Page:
by Whet Moser
I've been hearing that journalists were "in the tank" "drinking the Kool-Aid" for Barack Obama. My loose observation is that a lot of journalists I know voted for him and I suspect lots of others did, but I wouldn't presume to question anyone's specific objectivity, and my memory from the campaign is that Obama took it on the chin as much as the next candidate. They weren't well-aimed blows, necessarily, but there were plenty.
In short: I don't know. But compared to Gary Rivlin's account of the Tribune newsroom after Harold Washington defeated Jane Byrne and Richard M. Daley in the 1983 Democratic mayoral primary, I might prefer Kool-Aid:
"Leanita McClain walked into the Tribune the morning after Washington's primary victory expecting a noisy newsroom alive with talk. She looked forward to teasing the colleagues with whom she had been jousting for weeks--colleagues who couldn't believe Washington might actually win. If nothing else, McClain, the first black to sit on the paper's editorial board, expected congratulations. The one thing she didn't figure on was the silence that would begin the seven most agonizing weeks of her life.
"For weeks no one could talk about anything else. The cliché about Chicago was true: its citizens follow local politics with the same fervor they do the Cubs and Bears. Despite the great upset the city had witnessed the night before, the newsroom that morning was quiet and sullen, as if someone had just died. 'Like attending a wake,' said Tribune reporter Monroe Anderson. No white, McClain said, could look her in the eye. 'There was that forced quality, an awkwardness, an end to spontaneity, even fear," she said. She overheard cracks about declining property values and white flight, jokes she found 'unforgivably insensitive.'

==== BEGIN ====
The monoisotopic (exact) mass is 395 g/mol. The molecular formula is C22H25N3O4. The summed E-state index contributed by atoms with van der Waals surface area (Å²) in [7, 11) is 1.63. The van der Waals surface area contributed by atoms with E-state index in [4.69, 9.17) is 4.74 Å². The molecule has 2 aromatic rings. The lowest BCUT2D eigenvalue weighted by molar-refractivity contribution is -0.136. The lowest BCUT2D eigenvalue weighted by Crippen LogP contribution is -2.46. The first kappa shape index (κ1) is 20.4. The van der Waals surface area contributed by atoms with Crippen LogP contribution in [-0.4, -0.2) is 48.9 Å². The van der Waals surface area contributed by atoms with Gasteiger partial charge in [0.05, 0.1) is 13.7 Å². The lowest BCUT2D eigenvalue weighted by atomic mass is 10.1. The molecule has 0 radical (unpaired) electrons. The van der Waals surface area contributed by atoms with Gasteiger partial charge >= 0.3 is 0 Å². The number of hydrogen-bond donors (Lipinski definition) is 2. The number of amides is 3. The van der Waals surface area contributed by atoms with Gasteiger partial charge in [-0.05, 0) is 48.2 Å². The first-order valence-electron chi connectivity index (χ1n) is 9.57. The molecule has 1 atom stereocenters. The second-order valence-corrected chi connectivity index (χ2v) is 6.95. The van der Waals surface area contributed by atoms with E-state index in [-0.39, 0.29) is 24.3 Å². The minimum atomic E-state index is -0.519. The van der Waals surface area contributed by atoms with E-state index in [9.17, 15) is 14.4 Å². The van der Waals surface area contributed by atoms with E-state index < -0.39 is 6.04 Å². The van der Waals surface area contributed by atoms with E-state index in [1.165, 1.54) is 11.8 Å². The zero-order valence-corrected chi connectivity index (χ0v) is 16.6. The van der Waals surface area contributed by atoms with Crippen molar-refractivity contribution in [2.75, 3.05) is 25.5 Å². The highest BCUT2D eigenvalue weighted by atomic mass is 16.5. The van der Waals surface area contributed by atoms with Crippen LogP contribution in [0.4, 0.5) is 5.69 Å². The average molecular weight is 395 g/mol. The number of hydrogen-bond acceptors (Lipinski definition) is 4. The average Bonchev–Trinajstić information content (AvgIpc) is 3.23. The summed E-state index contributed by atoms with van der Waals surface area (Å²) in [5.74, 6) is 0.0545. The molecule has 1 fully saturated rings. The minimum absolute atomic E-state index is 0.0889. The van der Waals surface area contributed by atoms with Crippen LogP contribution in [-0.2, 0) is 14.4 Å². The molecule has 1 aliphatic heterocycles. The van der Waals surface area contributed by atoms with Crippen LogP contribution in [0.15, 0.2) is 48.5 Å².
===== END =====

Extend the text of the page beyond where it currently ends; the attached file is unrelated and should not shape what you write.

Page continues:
"The primary had been difficult for McClain. She laughed bitterly over the Tribune's Daley endorsement--an endorsement for which McClain, as one of seven sitting on the Tribune's editorial board, was in part responsible, though she had pushed for Washington. 'When death finally took the mayor's office away from one Richard Daley in 1976 after twenty-one years," the Tribune editorial began, 'it was impossible to imagine a set of circumstances under which this newspaper would recommend that the people give it back to a second Richard Daley.'" 'Same old Trib,' she would say."
Fire on the Prairie, p. 183-185 (1993 paperback edition)